American defence firm Raytheon today said it has signed a Memorandum of Understanding with Tata Advanced Systems Limited to engage in co-production of Stinger air defense missile components.
BANGALORE: Tata Son’s security and defence arm Tata Advanced Systems Ltd (TASL) will make components for Stinger air defence missile with the US-based Raytheon Company, said the aerospace firm on Friday.
American defence firm Raytheon today said it has signed a Memorandum of Understanding with Tata Advanced Systems Limited to engage in co-production of Stinger air defense missile components. As part of the new pact, TASL could produce components of the Stinger missile in India used for surface-to-air and air-to-air applications against airborne targets, SAID the company said in a release after entering into a deal on the margins of the biennial Aero India 2017 expo here.
“Our agreement with Tata Advanced Systems deepens our industrial partnership in India with a global technology leader and will expand the range of options and capabilities for U.S. And coalition forces to achieve their missions,” Raytheon Land Warfare Systems Vice President Duane Gooden said.
Noting that in 2016,India was one of three international customers to order Stinger missiles, the release said India will equip its AH-64 Apache helicopters soon to enter service with the Indian Air Force.
As a man-portable air-defence system, Stinger operates as an infrared homing surface-to-air (SAM) missile. It can be adapted to fire from ground vehicles and helicopters.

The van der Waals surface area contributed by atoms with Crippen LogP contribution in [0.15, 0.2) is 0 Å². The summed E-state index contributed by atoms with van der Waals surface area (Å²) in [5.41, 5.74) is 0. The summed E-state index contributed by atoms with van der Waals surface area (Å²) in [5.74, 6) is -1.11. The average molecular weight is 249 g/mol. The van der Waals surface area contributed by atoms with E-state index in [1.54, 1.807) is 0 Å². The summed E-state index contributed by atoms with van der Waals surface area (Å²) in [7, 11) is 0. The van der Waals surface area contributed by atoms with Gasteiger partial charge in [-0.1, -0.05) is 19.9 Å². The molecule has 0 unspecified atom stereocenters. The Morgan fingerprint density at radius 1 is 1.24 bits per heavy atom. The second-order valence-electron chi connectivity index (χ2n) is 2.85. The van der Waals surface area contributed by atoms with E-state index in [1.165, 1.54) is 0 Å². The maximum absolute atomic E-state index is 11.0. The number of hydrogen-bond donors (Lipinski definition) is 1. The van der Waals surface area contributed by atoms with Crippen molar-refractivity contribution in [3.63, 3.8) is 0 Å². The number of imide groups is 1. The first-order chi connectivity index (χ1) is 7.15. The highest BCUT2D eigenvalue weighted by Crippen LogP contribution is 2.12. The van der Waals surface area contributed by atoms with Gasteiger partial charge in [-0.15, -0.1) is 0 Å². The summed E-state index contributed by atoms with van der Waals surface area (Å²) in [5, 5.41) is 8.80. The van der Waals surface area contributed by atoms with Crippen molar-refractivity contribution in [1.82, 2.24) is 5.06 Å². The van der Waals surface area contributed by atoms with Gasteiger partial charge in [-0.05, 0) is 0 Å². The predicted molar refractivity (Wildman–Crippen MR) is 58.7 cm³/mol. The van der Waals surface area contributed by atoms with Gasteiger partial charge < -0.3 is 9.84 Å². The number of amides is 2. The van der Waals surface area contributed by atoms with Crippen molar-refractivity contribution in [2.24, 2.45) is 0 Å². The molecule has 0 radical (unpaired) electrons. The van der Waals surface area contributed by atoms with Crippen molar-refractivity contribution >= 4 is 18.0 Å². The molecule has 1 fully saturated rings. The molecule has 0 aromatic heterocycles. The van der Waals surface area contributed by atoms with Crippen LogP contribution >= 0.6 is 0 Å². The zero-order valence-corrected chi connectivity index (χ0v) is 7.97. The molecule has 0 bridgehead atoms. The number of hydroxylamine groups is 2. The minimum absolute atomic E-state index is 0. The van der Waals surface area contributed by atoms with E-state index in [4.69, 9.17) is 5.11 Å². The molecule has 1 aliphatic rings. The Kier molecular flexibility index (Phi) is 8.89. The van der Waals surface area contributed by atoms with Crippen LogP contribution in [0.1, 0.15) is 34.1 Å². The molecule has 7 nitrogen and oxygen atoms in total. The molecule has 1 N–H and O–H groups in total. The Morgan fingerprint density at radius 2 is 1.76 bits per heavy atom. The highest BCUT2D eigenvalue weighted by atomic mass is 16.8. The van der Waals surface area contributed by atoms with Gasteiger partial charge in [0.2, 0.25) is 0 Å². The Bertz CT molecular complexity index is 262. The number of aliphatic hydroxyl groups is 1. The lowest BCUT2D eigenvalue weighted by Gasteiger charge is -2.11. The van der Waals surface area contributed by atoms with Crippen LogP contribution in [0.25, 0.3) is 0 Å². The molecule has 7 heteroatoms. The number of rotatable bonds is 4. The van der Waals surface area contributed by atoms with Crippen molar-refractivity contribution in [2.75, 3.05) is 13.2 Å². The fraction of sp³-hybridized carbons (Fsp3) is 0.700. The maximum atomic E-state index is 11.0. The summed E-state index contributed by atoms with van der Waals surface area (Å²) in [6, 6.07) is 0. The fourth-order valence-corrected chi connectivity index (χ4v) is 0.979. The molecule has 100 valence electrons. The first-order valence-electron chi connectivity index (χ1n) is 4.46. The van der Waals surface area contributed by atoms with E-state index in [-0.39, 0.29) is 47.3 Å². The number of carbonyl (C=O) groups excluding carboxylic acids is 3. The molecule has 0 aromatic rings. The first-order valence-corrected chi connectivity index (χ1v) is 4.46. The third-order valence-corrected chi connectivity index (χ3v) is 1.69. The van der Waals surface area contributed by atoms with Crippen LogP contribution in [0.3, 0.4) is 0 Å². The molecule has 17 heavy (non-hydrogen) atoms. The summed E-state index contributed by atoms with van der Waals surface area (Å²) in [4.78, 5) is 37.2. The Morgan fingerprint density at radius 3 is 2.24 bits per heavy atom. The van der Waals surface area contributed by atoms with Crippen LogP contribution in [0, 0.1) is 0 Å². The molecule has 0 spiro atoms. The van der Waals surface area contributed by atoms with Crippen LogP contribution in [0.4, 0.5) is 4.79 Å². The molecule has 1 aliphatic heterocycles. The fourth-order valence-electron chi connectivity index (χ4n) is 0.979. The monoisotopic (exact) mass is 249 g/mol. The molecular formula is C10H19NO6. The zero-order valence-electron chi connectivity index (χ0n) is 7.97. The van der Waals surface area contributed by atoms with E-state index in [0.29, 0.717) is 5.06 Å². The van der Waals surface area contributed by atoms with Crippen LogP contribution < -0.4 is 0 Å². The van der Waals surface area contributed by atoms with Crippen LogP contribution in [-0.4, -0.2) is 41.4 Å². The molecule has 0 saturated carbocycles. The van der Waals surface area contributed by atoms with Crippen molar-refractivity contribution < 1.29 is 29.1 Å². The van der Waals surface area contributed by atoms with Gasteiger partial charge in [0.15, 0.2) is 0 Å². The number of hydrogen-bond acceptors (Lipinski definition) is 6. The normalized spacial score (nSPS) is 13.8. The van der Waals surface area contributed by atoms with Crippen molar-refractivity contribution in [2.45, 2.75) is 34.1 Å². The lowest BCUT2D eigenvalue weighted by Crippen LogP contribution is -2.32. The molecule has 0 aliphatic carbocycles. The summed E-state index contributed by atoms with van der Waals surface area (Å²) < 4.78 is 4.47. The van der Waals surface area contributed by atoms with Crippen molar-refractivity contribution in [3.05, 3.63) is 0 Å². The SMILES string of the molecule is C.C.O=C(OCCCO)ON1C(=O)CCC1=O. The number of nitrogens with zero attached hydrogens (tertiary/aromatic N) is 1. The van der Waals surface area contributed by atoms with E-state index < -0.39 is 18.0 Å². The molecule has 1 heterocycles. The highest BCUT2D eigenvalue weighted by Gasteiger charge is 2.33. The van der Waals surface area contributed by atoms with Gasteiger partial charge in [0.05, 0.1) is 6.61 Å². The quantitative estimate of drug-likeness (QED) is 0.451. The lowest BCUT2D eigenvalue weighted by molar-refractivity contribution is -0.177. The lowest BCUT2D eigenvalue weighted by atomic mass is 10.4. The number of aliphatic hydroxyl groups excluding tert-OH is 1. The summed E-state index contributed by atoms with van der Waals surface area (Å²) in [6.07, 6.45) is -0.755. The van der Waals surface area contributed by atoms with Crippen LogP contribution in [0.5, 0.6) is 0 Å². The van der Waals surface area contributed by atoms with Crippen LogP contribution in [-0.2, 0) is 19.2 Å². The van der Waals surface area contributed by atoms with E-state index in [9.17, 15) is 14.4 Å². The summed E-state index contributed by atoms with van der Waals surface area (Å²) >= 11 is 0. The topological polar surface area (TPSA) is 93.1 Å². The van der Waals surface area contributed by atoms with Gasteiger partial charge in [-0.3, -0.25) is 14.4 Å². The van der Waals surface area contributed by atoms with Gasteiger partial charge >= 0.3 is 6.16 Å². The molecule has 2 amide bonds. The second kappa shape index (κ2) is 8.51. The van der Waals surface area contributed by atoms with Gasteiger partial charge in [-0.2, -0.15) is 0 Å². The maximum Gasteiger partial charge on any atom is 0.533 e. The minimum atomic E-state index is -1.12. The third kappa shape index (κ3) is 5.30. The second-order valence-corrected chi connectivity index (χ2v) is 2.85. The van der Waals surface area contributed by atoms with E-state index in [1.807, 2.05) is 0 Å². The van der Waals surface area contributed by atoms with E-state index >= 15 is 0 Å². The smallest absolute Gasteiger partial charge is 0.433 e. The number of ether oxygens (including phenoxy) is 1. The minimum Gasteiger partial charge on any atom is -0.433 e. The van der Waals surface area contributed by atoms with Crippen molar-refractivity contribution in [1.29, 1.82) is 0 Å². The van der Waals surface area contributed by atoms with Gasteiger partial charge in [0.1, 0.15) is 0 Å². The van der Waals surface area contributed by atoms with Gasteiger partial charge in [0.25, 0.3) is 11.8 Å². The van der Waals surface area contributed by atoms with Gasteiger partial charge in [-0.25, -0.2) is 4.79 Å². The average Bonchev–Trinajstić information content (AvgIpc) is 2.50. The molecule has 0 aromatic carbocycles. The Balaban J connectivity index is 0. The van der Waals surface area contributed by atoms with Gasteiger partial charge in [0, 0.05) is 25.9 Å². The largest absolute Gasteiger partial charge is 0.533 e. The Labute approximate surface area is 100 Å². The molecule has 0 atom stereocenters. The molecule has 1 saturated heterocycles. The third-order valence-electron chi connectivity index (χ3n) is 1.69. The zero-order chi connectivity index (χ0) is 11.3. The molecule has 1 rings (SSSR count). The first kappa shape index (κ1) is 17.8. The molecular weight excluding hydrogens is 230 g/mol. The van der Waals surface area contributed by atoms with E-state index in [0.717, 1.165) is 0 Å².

The collaboration with the $24-billion aerospace major (Rayatheon) is another partnership for TASL in the defence and aerospace sector.
“We hope to become a key contributor to the Stinger for India,” said TASL Chief Executive Officer Sukaran Singh in the statement.
The Indian Air Force (IAF) will equip its AH-64 Apache helicopters with the Stinger when inducted into the service.
The combination of supersonic speed, agility, accurate guidance and control system and lethal warhead gives Stinger the operational edge against helicopters, UAVs, cruise missiles, and fixed-wing aircraft.
“Stinger also has an air-to-air capability for integrating into most fixed-or rotary-wing platforms.
“We will seek to expand our relationship to other missile systems and technologies, and contribute to the progressive implementation of the ‘Make in India’ initiative to address multiple objectives of the government, such as value addition, employment, and control over key technologies,” TASL CMD Sukaran Singh said.